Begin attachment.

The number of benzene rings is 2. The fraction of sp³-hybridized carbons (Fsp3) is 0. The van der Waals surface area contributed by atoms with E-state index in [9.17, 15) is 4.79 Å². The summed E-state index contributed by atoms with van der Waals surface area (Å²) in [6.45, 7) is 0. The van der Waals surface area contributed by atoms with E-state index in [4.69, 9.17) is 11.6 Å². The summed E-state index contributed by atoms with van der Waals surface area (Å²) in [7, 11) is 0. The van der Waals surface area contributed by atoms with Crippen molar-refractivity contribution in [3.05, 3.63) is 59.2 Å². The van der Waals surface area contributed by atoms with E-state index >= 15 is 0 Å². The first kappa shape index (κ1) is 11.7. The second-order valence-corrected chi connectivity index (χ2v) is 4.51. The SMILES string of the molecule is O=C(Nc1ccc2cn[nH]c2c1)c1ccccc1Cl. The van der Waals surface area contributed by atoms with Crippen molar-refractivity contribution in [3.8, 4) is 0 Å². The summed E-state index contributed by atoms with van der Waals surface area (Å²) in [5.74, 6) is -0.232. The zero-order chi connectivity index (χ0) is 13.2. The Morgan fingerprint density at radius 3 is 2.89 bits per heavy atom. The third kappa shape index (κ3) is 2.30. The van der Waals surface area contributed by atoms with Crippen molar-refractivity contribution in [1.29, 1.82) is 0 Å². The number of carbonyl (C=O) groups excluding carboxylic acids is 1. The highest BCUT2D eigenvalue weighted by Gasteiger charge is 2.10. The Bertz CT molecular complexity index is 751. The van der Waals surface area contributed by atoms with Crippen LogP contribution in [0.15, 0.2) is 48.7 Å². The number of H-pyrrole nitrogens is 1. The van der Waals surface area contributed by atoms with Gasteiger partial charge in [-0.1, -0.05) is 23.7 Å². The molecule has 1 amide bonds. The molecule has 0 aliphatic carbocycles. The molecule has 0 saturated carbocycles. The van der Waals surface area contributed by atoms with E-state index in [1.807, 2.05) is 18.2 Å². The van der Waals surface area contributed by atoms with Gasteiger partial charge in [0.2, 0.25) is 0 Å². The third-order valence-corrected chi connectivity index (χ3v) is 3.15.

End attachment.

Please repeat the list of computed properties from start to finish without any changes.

The number of benzene rings is 2. The fraction of sp³-hybridized carbons (Fsp3) is 0. The van der Waals surface area contributed by atoms with E-state index in [9.17, 15) is 4.79 Å². The summed E-state index contributed by atoms with van der Waals surface area (Å²) in [6.45, 7) is 0. The van der Waals surface area contributed by atoms with E-state index in [4.69, 9.17) is 11.6 Å². The summed E-state index contributed by atoms with van der Waals surface area (Å²) in [7, 11) is 0. The van der Waals surface area contributed by atoms with Crippen molar-refractivity contribution in [3.05, 3.63) is 59.2 Å². The van der Waals surface area contributed by atoms with E-state index >= 15 is 0 Å². The first kappa shape index (κ1) is 11.7. The second-order valence-corrected chi connectivity index (χ2v) is 4.51. The SMILES string of the molecule is O=C(Nc1ccc2cn[nH]c2c1)c1ccccc1Cl. The van der Waals surface area contributed by atoms with Crippen molar-refractivity contribution in [3.8, 4) is 0 Å². The summed E-state index contributed by atoms with van der Waals surface area (Å²) in [5.74, 6) is -0.232. The zero-order chi connectivity index (χ0) is 13.2. The Morgan fingerprint density at radius 3 is 2.89 bits per heavy atom. The third kappa shape index (κ3) is 2.30. The van der Waals surface area contributed by atoms with Crippen molar-refractivity contribution in [1.29, 1.82) is 0 Å². The number of carbonyl (C=O) groups excluding carboxylic acids is 1. The highest BCUT2D eigenvalue weighted by Gasteiger charge is 2.10. The Bertz CT molecular complexity index is 751. The van der Waals surface area contributed by atoms with Crippen LogP contribution in [0.15, 0.2) is 48.7 Å². The number of H-pyrrole nitrogens is 1. The van der Waals surface area contributed by atoms with Gasteiger partial charge in [-0.1, -0.05) is 23.7 Å². The molecule has 1 amide bonds. The molecule has 0 aliphatic carbocycles. The molecule has 0 saturated carbocycles. The van der Waals surface area contributed by atoms with E-state index in [1.807, 2.05) is 18.2 Å². The van der Waals surface area contributed by atoms with Gasteiger partial charge in [0.2, 0.25) is 0 Å². The third-order valence-corrected chi connectivity index (χ3v) is 3.15.